Bloomberg News

Chinese Airlines See Government Support on EU-Emissions Snub

June 10, 2012

Chinese Airlines See Government Support on EU-Emissions Snub

The International Air Transport Association (IATA) logo is displayed at a registration desk during the annual general meeting in Beijing, China. Chinese airlines want the EU to delay the start of the emissions levies and instead wait for a global system to be devised through a United Nations aviation body, China Air Transport Association Secretary General Wei Zhenzhong said before the IATA meeting in China’s capital. Photographer: Nelson Ching/Bloomberg

Chinese airlines will snub a mid- June deadline for submitting carbon-emissions data to the European Union and anticipate that any fines or bans would be met with retaliatory measures.

The China Air Transport Association “expects that the Chinese government will impose similar penalties on European airlines swiftly after any EU action,” Secretary General Wei Zhenzhong said yesterday in an interview in Beijing. The group, whose members include China’s big three state-controlled carriers, hopes a trade dispute can be avoided, he said.

The European Commission has already given Chinese and Indian airlines an extra two and half months to submit 2011 emissions data as it tries to avoid a trade spat with the world’s two most-populous countries. The Asian nations have led multinational opposition to the addition of intercontinental flights to a European-run emissions-trading system because of concerns about cost and sovereignty.

Chinese airlines want the EU to delay the start of the emissions levies and instead wait for a global system to be devised through a United Nations aviation body, Wei said before the International Air Transport Association annual meeting in China’s capital. Other countries opposed to the EU plan have also backed letting the International Civil Aviation Organization regulate emissions worldwide.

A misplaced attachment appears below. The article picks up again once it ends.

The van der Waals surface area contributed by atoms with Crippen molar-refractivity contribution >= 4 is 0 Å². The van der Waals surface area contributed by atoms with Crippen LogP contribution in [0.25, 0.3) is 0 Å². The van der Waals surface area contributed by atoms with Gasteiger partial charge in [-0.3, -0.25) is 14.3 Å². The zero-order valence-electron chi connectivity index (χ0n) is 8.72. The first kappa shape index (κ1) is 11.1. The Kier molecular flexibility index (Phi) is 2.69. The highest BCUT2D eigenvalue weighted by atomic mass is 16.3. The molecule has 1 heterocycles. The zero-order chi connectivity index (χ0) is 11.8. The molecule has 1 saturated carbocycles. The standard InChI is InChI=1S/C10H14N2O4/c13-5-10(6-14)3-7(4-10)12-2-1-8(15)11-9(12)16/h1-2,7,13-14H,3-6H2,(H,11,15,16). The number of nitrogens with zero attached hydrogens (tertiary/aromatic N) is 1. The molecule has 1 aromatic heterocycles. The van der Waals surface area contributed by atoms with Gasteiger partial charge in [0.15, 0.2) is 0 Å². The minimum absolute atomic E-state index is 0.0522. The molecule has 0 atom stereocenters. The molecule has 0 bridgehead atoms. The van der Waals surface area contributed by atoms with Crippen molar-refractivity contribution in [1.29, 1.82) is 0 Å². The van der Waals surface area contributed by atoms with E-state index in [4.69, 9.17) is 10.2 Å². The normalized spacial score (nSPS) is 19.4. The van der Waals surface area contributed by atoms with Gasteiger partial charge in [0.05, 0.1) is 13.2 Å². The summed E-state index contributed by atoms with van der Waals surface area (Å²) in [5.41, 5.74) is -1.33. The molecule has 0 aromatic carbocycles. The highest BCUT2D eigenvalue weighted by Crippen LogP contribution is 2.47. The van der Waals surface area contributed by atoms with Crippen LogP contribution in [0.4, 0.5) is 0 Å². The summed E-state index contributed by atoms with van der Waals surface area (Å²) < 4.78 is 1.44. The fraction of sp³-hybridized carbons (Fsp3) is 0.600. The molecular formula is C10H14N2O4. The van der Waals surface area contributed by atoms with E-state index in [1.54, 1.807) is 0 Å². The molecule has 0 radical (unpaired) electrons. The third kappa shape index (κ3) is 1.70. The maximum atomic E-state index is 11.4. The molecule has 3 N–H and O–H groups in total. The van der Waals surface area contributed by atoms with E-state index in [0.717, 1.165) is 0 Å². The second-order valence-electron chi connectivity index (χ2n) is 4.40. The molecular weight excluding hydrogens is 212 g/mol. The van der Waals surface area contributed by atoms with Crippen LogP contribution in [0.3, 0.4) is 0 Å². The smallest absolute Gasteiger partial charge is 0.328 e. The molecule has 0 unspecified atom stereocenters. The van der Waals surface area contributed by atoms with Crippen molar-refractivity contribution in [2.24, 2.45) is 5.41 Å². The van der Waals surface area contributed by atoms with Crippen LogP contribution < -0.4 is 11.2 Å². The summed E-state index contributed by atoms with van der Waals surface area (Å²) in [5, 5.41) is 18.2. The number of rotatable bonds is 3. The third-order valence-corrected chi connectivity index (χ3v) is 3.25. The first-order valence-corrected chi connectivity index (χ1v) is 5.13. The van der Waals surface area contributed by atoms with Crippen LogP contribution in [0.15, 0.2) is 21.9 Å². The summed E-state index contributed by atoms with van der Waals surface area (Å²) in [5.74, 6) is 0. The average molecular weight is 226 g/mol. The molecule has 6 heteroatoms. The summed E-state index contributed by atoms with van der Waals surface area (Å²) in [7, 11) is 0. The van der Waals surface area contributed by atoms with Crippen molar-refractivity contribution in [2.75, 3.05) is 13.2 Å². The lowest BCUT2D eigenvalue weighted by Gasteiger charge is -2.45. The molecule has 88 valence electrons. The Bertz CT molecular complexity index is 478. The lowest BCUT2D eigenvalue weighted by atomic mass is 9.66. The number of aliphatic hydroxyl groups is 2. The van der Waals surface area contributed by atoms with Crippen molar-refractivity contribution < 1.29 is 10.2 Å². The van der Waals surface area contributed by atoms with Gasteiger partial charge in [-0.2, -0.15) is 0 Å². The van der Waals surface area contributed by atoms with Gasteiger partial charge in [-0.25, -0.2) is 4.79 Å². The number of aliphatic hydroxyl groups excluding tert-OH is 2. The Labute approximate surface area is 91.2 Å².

EU Stance

The EU has repeatedly said it will not give up the curbs on emissions from the aviation sector, which became part of the bloc’s legislation in 2008. Airline carbon-dioxide discharges in Europe doubled over two decades and international organizations failed to enact pollution curbs.

“All this retaliation talk isn’t in anyone’s interest,” said Isaac Valero-Ladron, climate spokesman for the European Commission, the EU regulatory arm. “It would be much wiser to spend all this energy to get a global deal in ICAO.”

The Commission said last month there had been “systematic non-reporting” of emissions data to and from Europe by 10 airlines based in India and China. Other carriers serving the region met a March 31 deadline, it said. The airlines weren’t obliged to hand in permits for 2011 emissions.

China is also looking at setting up its own emissions system, Wei said. The EU law allows an exemption for overseas airlines from the cap-and-trade system on incoming flights if the home government introduces similar measures.

When asked about the possible effect on Toulouse, France- based aircraft manufacturer Airbus SAS from the emissions row, Wei said any reductions or delays in plane orders would reflect “commercial decisions” and the wider travel market.

--Jasmine Wang. With assistance from Ewa Krukowska in Brussels. Editors: Neil Denslow, Nicholas Reynolds

To contact the reporter on this story: Jasmine Wang in Hong Kong at jwang513@bloomberg.net

To contact the editor responsible for this story: Neil Denslow at ndenslow@bloomberg.net


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